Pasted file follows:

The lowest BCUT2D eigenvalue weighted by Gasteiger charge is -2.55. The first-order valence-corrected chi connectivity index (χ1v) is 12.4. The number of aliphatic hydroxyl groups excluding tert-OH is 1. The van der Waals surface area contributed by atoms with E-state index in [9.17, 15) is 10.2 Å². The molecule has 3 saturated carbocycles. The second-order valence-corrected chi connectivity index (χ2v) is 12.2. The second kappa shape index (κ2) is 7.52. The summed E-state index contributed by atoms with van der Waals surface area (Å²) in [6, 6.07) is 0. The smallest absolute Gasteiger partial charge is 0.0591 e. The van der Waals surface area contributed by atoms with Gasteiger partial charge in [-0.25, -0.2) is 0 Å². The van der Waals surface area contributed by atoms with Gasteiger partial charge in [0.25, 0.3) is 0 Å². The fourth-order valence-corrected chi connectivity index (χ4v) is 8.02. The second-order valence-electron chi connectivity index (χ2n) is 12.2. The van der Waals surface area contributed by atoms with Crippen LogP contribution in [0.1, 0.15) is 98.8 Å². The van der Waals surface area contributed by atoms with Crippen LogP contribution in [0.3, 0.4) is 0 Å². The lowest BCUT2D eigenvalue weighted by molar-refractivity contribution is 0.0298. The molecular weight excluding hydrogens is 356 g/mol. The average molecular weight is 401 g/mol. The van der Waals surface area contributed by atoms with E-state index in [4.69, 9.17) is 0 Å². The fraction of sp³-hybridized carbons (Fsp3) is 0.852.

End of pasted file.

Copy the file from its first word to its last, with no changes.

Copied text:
The lowest BCUT2D eigenvalue weighted by Gasteiger charge is -2.55. The first-order valence-corrected chi connectivity index (χ1v) is 12.4. The number of aliphatic hydroxyl groups excluding tert-OH is 1. The van der Waals surface area contributed by atoms with E-state index in [9.17, 15) is 10.2 Å². The molecule has 3 saturated carbocycles. The second-order valence-corrected chi connectivity index (χ2v) is 12.2. The second kappa shape index (κ2) is 7.52. The summed E-state index contributed by atoms with van der Waals surface area (Å²) in [6, 6.07) is 0. The smallest absolute Gasteiger partial charge is 0.0591 e. The van der Waals surface area contributed by atoms with Gasteiger partial charge in [-0.25, -0.2) is 0 Å². The van der Waals surface area contributed by atoms with Gasteiger partial charge in [0.25, 0.3) is 0 Å². The fourth-order valence-corrected chi connectivity index (χ4v) is 8.02. The second-order valence-electron chi connectivity index (χ2n) is 12.2. The van der Waals surface area contributed by atoms with Crippen LogP contribution in [0.1, 0.15) is 98.8 Å². The van der Waals surface area contributed by atoms with Crippen LogP contribution in [0.3, 0.4) is 0 Å². The lowest BCUT2D eigenvalue weighted by molar-refractivity contribution is 0.0298. The molecular weight excluding hydrogens is 356 g/mol. The average molecular weight is 401 g/mol. The van der Waals surface area contributed by atoms with E-state index in [4.69, 9.17) is 0 Å². The fraction of sp³-hybridized carbons (Fsp3) is 0.852.